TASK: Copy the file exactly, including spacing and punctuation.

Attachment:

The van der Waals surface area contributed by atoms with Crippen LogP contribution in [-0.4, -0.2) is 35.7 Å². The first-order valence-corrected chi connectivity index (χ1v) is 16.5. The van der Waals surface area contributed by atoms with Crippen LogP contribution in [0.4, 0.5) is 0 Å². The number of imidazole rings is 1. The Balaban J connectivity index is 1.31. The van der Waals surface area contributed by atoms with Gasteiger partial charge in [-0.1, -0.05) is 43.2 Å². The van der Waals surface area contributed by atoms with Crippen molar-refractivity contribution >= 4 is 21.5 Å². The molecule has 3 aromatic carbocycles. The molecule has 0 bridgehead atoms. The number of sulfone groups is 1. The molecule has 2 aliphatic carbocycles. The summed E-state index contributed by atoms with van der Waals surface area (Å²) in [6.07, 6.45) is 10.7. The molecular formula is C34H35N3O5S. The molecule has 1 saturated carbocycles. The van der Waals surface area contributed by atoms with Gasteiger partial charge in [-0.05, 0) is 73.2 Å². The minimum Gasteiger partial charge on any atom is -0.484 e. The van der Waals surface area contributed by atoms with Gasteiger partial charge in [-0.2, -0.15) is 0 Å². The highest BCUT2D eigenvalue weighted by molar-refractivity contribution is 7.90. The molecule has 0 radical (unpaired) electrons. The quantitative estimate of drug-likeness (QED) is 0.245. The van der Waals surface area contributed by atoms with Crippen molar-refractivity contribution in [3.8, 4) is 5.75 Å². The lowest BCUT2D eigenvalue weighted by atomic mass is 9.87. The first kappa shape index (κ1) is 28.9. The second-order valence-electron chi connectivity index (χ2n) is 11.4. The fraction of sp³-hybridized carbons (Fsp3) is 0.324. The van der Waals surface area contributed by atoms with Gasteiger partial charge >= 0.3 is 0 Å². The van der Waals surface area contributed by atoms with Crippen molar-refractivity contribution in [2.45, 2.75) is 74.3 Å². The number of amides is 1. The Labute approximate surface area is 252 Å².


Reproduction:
The van der Waals surface area contributed by atoms with Crippen LogP contribution in [-0.4, -0.2) is 35.7 Å². The first-order valence-corrected chi connectivity index (χ1v) is 16.5. The van der Waals surface area contributed by atoms with Crippen LogP contribution in [0.4, 0.5) is 0 Å². The number of imidazole rings is 1. The Balaban J connectivity index is 1.31. The van der Waals surface area contributed by atoms with Gasteiger partial charge in [-0.1, -0.05) is 43.2 Å². The van der Waals surface area contributed by atoms with Crippen molar-refractivity contribution >= 4 is 21.5 Å². The molecule has 3 aromatic carbocycles. The molecule has 0 bridgehead atoms. The number of sulfone groups is 1. The molecule has 2 aliphatic carbocycles. The summed E-state index contributed by atoms with van der Waals surface area (Å²) in [6.07, 6.45) is 10.7. The molecular formula is C34H35N3O5S. The molecule has 1 saturated carbocycles. The van der Waals surface area contributed by atoms with Gasteiger partial charge in [-0.05, 0) is 73.2 Å². The minimum Gasteiger partial charge on any atom is -0.484 e. The van der Waals surface area contributed by atoms with Gasteiger partial charge in [-0.2, -0.15) is 0 Å². The highest BCUT2D eigenvalue weighted by molar-refractivity contribution is 7.90. The molecule has 0 radical (unpaired) electrons. The quantitative estimate of drug-likeness (QED) is 0.245. The van der Waals surface area contributed by atoms with Crippen molar-refractivity contribution in [3.8, 4) is 5.75 Å². The lowest BCUT2D eigenvalue weighted by atomic mass is 9.87. The first kappa shape index (κ1) is 28.9. The second-order valence-electron chi connectivity index (χ2n) is 11.4. The fraction of sp³-hybridized carbons (Fsp3) is 0.324. The van der Waals surface area contributed by atoms with Gasteiger partial charge >= 0.3 is 0 Å². The van der Waals surface area contributed by atoms with Crippen molar-refractivity contribution in [2.45, 2.75) is 74.3 Å². The number of amides is 1. The Labute approximate surface area is 252 Å².